DIACHRONIC ANALYSIS | PAN-INDIAN ICONS TO LAKOTA SYMBOLS Lakota visual communication suffers when stereotypical icons replace the traditional symbols understood in the designer’s early vision. Ferdinand de Saussure’s diachronic analysis helps reveal the functional change of grammars. Historical examination of the Lakota visual language displays the traumatic events leading to the grammar’s shift from symbol to stereotype. The Pan-Indianism timeline (Appendix A) shows the evolution of the Lakota visual culture from the time of its peak to its extinction as the Pan-Indian Movement glorified. The functional change of a grammar is only one aspect affected in the entire language system. As traditional symbols swap for stereotypical icons, the artifact being communicated loses value. The icons substituting for symbols still perform the Lakota conventional syntax, but do not represent the Lakota culture. I argue that the Pan-Indian movement shifted the Lakota semiotic functions of symbols to icons and metonymical stereotypes. While the syntactic structure remained the same in the Lakota language system, the impacts of history and change address the diachronic analysis of stereotypical icons used in the traditional linguistics.
FIGURE 3.1 | NCSU PENDLETON PHONE CASE The example demonstrates how a stereotypical designed iPhone case represents a North Carolina State University, Lakota student greater by replacing the pattern with traditional symbols.
FIGURE 4.1 | LAKOTA GRAMMAR CHART The traditional symbols used in the Lakota visual vocabulary.
LAKOTA VISUAL LANGUAGE CONVENTIONS As a Lakota graphic designer, I cringe at the cliché artifacts my tribe creates to visually represent the Thítȟuŋwaŋ Nation. Why communicate with stereotypes when Lakotas have a strong visual language? All Lakota grammar originates in the line, the triangle, and the square. This line and plane-based vocabulary evolved as Lakotas used porcupine quills to create the traditional shapes because the quill cannot form rounded shapes, like the circle.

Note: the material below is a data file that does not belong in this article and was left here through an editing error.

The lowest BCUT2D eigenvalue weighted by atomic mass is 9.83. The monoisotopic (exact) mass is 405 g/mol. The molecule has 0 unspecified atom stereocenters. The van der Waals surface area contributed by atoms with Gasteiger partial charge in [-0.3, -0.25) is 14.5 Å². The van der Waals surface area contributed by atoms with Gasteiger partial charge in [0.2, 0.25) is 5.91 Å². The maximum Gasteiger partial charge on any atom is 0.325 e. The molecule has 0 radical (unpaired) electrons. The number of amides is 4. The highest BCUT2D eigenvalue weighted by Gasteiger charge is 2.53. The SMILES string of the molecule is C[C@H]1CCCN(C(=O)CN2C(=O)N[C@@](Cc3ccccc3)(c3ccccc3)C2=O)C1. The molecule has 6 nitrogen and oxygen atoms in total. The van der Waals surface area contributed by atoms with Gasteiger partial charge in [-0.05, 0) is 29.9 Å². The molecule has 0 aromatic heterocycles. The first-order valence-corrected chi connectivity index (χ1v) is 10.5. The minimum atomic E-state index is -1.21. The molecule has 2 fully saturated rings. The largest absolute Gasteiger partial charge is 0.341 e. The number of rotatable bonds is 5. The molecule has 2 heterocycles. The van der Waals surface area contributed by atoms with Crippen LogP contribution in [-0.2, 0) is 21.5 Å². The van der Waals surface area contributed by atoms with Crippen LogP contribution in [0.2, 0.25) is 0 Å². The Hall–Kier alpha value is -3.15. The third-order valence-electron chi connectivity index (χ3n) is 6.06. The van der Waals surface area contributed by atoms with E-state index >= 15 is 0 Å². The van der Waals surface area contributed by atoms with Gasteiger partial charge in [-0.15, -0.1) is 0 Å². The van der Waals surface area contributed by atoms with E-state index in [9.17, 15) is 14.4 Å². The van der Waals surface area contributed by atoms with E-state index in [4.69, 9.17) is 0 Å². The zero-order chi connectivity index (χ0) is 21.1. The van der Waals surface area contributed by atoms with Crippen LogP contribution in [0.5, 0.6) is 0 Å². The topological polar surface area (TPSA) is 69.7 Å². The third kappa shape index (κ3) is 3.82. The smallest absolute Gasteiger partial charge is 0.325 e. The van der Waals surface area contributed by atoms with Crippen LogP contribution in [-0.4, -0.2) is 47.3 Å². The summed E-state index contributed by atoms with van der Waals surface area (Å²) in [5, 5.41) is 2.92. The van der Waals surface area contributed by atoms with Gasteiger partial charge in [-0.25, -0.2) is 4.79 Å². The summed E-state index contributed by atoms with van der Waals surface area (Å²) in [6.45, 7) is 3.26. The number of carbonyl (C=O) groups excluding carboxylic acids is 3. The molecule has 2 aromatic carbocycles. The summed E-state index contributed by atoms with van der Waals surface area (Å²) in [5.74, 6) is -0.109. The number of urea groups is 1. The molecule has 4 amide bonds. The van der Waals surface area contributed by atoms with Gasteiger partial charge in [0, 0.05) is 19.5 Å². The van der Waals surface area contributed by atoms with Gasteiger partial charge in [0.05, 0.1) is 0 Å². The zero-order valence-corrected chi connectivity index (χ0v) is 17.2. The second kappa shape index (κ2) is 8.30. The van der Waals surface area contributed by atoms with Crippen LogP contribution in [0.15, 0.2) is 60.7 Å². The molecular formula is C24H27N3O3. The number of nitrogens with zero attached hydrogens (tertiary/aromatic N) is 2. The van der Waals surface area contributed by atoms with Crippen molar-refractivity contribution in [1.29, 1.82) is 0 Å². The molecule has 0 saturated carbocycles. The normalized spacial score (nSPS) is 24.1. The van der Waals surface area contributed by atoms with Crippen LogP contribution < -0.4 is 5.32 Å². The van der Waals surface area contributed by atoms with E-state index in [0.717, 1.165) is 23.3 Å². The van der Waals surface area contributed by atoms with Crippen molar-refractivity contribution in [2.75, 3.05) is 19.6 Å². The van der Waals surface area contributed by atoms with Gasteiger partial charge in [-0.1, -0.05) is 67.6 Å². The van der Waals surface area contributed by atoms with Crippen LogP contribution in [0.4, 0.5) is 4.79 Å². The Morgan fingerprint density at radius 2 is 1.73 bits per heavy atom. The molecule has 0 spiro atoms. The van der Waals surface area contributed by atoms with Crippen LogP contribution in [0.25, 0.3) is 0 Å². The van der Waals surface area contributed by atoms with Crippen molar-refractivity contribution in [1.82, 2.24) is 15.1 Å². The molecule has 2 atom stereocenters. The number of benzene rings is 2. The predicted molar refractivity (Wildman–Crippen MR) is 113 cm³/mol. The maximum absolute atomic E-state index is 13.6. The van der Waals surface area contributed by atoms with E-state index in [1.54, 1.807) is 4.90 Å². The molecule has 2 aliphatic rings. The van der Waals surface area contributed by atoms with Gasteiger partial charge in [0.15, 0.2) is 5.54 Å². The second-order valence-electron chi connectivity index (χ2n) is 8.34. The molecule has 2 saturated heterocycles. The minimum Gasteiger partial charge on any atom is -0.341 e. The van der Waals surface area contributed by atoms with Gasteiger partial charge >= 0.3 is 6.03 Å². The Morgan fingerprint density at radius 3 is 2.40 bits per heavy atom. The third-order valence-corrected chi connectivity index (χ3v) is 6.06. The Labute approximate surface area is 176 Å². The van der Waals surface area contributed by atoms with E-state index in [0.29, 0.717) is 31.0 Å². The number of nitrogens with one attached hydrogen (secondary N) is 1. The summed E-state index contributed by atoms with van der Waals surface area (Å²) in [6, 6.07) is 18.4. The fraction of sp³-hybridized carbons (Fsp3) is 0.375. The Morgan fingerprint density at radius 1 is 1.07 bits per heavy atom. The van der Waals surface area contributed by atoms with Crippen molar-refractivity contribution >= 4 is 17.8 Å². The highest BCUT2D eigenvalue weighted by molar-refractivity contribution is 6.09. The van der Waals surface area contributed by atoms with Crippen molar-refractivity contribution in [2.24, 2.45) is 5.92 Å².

Teton Prairie Dwellers
Each shape in the vocabulary functions as a symbol. Lakota audiences cannot make out what the designer is communicating just by looking at the artifact until they know what the symbols mean. The symbols, also, are metonymical and represent the things with which tribal life is associated. As with any language, communication in the Lakota visual language will only work if both the designer and the audience are educated to the visual traditions. Interpretations of Lakota symbols depend on cultural knowledge associated with the function. Lakota visual communicators need to understand the basics behind the sign’s functional meaning before performing the syntactic structures. A feather symbol (Figure 4.2) is too abstract to convey an actual feather to the uninitiated. Lakotas learn that the double-triangle symbol denotes a feather through usage. In the Lakota culture, the definitions of the symbols are passed down through family traditions. No research has revealed why symbols have a specific title, but Carrie Lyford, a Lakota quill and beadwork expert, assumes European traders assigned each symbol certain meanings (1940; 75).
1. Award of Honor 2. Milestone FIGURE 4.2 | LAKOTA FEATHER The Lakota traditional Lakota feather as a symbol and metonym.
3. Lakota Name 4. Count of People 5. In Remembrance 6. Ceremonial Item 7. Personal Recognition
When communicating with the traditional symbols, I remind Lakota designers to think with indigenous ideology. Western ideology demands the denotation of everything. Lakotas speak with intention. The traditional visual communication is extremely open-ended. For example, the symbol a horse track (Figure 4.3) does not necessarily mean an actual horse track. The designer can use the symbol to literally mean the horse’s foot print—if that is what is intended to be communicated. Because the Lakota visual vocabulary contains few grammars, the horse track symbol substitutes for multiple meanings relating to a horse and track like traveling, trails in life, and strength. A designer who says they are as strong as a horse, may use 100 horse tracks, instead of one, to represent strength. One horse track communicates less movement. The power of multiple horses is greater than a single horse. Repeating the symbol adds emphasis to the meaning by boasting the abundance of a quality. Symbol repetition can, also, record numbers of objects belonging to the designer. When symbols combine their meaning becomes more direct. In Figure 4.4, the cloud and lightning symbol connect together to describe the relationship between the shapes. The common representation of a spiritual place, in Lakota belief, is the clouds. The Wakíŋyaŋ live in the clouds. To visually communicate the power of the Wakíŋyaŋ, or a storm, designers attach the lightning to the cloud.